Obituary: In memoriam, Marcel Rudasingwa (18 June 1955 - 17 November 2014)
Robert Davis
The Pan African Medical Journal. 2014;19:303. doi:10.11604/pamj.2014.19.303.5781

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Obituary

Obituary: In memoriam, Marcel Rudasingwa (18 June 1955 - 17 November 2014)

Cite this: The Pan African Medical Journal. 2014;19:303. doi:10.11604/pamj.2014.19.303.5781

Received: 19/11/2014 - Accepted: 20/11/2014 - Published: 20/11/2014

Key words: Marcel Rudasingwa, Guinea, UNICEF

© Robert Davis et al. The Pan African Medical Journal - ISSN 1937-8688. This is an Open Access article distributed under the terms of the Creative Commons Attribution License (http://creativecommons.org/licenses/by/2.0), which permits unrestricted use, distribution, and reproduction in any medium, provided the original work is properly cited.

Available online at: http://www.panafrican-med-journal.com/content/article/19/303/full

Corresponding author: Robert Davis, American Read Cross, Nairobi, Kenya (kidsurvival@gmail.com)


Obituary: in memoriam, Marcel Rudasingwa (18 June 1955 - 17 November 2014)

 

Robert Davis1,&

 

1American Red Cross, International Services, Nairobi, Kenya

 

 

&Corresponding author
Robert Davis, American Read Cross, Nairobi, Kenya

 

 

Obituary

Even by the standards of central Africa, Marcel Rudasingwa lived through turbulent times. During the genocide of 1994, when France looked the other way, Belgium withdrew her forces, and Bill Clinton, keeping his distance from the carnage, inquired about the fate of an attractive Tutsi whom he had met at a reception, Rwanda bled, more than she had ever bled before.

 

Marcel survived the genocide. So did Monique. Their five children were not so fortunate. With a resilience almost super-human, Marcel and Monique rebuilt their lives, Marcel resuming his work with UNICEF in successive duty postings in Africa and Europe. I remember meeting with him in Bamako a few years back. There was a funding shortfall for the measles campaign. He was all business, pulling out the stops to find the funding needed for a successful campaign. In Nairobi, his last duty posting with UNICEF, he helped mount the successful response against the polio importations of 2013.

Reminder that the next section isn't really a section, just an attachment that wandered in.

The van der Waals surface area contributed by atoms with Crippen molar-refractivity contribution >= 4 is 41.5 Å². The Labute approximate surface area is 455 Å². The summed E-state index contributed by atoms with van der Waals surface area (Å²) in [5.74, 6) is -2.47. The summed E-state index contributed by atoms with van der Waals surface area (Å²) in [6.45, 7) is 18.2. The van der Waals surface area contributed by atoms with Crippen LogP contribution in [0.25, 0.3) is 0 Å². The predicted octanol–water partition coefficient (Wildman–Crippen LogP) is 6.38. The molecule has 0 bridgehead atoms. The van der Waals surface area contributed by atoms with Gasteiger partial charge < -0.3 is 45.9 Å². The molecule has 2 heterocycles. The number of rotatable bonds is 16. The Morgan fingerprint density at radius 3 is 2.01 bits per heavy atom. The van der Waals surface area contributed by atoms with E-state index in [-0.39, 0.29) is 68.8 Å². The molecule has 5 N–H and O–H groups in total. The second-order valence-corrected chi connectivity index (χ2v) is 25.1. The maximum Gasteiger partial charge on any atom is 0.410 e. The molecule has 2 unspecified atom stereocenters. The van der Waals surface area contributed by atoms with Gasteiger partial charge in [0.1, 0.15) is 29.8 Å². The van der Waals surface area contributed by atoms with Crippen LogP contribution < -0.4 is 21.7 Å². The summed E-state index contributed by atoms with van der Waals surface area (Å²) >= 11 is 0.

On the personal side, he exuded a kind of African warmth mixed with Old World gallantry. He was kind, almost chivalrous, with the opposite sex. Within the UNICEF hierarchy, he managed, as did all of us, within the structures of an organization known for its growing pains over the last few decades. He was no believer in organizational lines. It was by no means surprising that he died while on detachment to the UN, fighting the Ebola epidemic. Here is what I wrote him when I learned of his posting to Guinea.

 

Dear Marcel,
Congratulations or condolences, depending on what you find when you get to Conakry. I can think of no better choice than you. Who else among senior management knows both Guinea and the Supply Division? You are the right man in the right place at the right time.
Godspeed, and a safe return!
Cheers, Bob

 

Read in retrospect, those farewell wishes take on a kind of tragic poignancy. How could such a fine man, a fine rep, a fine husband and father have been cut down in his prime?

 

Let me give the last word to the book of Ecclesiastes. “I returned, and saw under the sun, that the race is not to the swift, nor the battle to the strong, neither yet bread to the wise, nor yet riches to men of understanding, nor yet favour to men of skill; but time and chance happeneth to them all.”

 

May he rest in peace.

 

 

 

 

 

 

 

 

 

 

 

 

 

 

 

 

 

 

 

 

 

 

 

 

 

 


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